If you have a garden that’s overlooked by other properties, or you want to create boundaries to section off different uses in your yard, then landscaping borders are just what you need. The great thing is that landscaping borders come in different shapes and sizes so you can still have the theme that you want for the overall landscaping design of the garden, while at the same time putting up a restrictive border.
Trees are a natural boundary, but the downside is that they take time to mature. Unless you can afford to buy mature trees that are several years old and are tall with many leaves (or evergreens), you are going to have to wait some time before your ideal privacy limit is reached. If you only need one tree, then buying an older tree isn’t going to be to expensive, but if you are using trees for your property outer perimeter landscaping borders, then things start to get very expensive.
One alternative that you could use is to set up a wooden fence just behind younger trees so that for a while it’s this fence that creates the landscaping border around the property. This will allow you privacy from neighbors, block out busy roads, provide security for your children who won’t be able to wander out of the garden so easily and yet is temporary and can be removed once the trees grow to the required height.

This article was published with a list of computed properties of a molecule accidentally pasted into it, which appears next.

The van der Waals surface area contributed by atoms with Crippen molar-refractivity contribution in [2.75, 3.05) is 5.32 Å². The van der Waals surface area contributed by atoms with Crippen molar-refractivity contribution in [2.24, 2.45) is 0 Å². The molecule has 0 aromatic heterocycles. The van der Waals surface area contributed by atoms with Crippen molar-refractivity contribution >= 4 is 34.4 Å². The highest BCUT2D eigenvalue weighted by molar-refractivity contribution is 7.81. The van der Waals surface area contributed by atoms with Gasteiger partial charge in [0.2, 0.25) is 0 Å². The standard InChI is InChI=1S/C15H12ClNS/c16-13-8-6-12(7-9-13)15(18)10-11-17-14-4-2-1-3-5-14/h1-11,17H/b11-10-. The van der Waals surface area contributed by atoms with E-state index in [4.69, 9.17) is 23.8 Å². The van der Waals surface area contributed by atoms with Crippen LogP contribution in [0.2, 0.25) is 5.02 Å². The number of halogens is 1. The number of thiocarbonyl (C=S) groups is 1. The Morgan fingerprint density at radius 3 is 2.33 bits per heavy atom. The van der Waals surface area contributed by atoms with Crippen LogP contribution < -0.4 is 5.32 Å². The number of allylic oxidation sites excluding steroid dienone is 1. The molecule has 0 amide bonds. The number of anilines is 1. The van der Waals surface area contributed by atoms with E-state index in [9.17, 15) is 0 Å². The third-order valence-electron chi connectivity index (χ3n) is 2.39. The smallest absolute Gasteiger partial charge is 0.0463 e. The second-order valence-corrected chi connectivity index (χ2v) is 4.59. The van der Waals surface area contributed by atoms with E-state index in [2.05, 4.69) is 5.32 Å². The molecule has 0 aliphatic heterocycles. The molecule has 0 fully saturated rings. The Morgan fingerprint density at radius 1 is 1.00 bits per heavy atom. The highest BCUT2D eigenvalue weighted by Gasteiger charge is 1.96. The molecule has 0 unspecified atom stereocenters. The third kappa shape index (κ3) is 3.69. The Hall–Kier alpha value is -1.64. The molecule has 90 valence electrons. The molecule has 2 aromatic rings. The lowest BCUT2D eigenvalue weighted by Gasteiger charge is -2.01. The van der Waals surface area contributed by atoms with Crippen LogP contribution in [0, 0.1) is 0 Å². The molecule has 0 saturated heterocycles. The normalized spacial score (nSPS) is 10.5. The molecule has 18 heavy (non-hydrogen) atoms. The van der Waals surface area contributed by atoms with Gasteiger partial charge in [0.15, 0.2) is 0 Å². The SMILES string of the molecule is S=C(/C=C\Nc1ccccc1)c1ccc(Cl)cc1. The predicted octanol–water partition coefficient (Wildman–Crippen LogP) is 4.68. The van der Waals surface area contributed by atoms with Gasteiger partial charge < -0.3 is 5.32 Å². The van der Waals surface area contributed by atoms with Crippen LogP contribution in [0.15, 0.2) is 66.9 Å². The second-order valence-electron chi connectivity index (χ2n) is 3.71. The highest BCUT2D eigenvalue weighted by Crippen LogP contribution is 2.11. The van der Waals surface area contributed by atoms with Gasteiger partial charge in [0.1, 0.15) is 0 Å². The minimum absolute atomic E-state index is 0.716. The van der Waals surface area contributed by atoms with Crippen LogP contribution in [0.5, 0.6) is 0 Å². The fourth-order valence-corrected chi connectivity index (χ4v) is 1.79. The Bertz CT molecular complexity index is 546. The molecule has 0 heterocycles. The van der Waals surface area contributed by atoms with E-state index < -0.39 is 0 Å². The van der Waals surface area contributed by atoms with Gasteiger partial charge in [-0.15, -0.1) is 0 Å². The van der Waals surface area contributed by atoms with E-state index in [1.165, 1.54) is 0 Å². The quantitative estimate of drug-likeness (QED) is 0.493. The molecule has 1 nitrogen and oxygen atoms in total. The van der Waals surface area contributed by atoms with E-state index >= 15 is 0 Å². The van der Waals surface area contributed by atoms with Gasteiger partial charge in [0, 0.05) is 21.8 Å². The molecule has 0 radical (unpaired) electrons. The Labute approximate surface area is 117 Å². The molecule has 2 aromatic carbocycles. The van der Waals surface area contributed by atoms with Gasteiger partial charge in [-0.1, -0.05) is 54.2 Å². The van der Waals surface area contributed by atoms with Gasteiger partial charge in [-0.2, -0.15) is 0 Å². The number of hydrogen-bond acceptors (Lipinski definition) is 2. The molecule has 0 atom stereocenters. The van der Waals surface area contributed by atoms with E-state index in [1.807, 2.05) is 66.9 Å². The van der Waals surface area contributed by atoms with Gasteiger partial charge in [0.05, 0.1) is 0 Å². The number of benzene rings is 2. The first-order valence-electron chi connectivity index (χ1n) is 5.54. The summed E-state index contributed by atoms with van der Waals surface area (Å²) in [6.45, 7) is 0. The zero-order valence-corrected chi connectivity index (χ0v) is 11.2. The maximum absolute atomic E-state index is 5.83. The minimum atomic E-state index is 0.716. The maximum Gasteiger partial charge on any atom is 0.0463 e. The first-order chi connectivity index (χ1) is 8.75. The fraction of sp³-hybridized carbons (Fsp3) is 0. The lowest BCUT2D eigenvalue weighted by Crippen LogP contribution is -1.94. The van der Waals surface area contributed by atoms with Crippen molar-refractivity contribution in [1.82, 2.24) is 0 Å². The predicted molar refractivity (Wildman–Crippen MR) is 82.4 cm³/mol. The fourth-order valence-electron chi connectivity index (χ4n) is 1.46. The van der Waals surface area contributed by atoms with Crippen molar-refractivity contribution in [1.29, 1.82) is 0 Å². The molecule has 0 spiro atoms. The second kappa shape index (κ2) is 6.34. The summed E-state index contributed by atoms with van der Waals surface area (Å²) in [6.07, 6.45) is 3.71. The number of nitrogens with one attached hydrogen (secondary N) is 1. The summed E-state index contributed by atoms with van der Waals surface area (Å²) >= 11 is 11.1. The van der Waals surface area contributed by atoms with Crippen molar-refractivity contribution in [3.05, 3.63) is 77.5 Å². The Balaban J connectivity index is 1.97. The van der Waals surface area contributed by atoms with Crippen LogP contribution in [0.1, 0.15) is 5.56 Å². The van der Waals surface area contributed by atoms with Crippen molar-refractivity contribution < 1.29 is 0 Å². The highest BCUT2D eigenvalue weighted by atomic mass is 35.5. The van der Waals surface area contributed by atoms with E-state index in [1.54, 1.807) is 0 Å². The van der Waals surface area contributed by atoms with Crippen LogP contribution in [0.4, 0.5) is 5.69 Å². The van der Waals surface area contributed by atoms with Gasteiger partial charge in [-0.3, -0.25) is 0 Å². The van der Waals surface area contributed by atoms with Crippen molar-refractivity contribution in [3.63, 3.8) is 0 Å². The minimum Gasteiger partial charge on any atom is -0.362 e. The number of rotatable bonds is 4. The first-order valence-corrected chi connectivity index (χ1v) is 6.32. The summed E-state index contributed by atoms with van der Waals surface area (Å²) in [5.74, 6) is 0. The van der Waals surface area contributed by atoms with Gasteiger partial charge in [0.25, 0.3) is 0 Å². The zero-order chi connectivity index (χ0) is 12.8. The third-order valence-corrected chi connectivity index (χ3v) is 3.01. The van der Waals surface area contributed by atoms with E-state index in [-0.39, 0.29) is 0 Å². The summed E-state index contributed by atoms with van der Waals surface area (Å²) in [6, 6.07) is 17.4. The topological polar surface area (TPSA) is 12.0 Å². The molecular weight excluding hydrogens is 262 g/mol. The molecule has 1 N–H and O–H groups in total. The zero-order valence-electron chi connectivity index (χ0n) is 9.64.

If you do create an outer perimeter landscape border whether using higher trees, or fences you need first to check if there are any local laws that control how high these can be. Often there is a maximum height for any given area and you must keep your fences under this. There could be a separate law that pertains to each tree, but if not, you will need to make sure that you cut your trees across the top just before they reach the legal maximum height – this will stop them growing upwards, but allow them to bush outwards instead.
Creating landscape borders within your garden are wonderful for providing separate places for kids to play football, or to hide garden toys from the rest of the house, create a secluded retreat where you can escape to when things get overly stressful, or just to separate a kitchen garden from the rest of the lawn. Landscape borders of this kind are can be low concrete blocks (some of these are very decorative and come in a variety of colors and designs) that edge your lawn, or higher trellises that allow you to also grow climbing flowers, shrubs or even vine fruits. The trellises in particular make for pretty garden features that don’t look as if they are landscape borders. Another idea would be to create a path in your garden that divides the kitchen garden from the rest of the yard. Edge the lawn and keep the earth in the kitchen garden in place, and this can be a perfectly functional and yet attractive yard.
Whatever landscape borders you choose, make sure they fit into the kind of design that you want, and that they match with the garden lifestyle that you have. Don’t create a fancy garden with lots of fragile borders if you have small children, but on the other hand, if you do have small children, a border is a perfect way of restricting them to certain parts of the yard so that you protect the shrubs, flowers, and/vegetables that you’re growing there.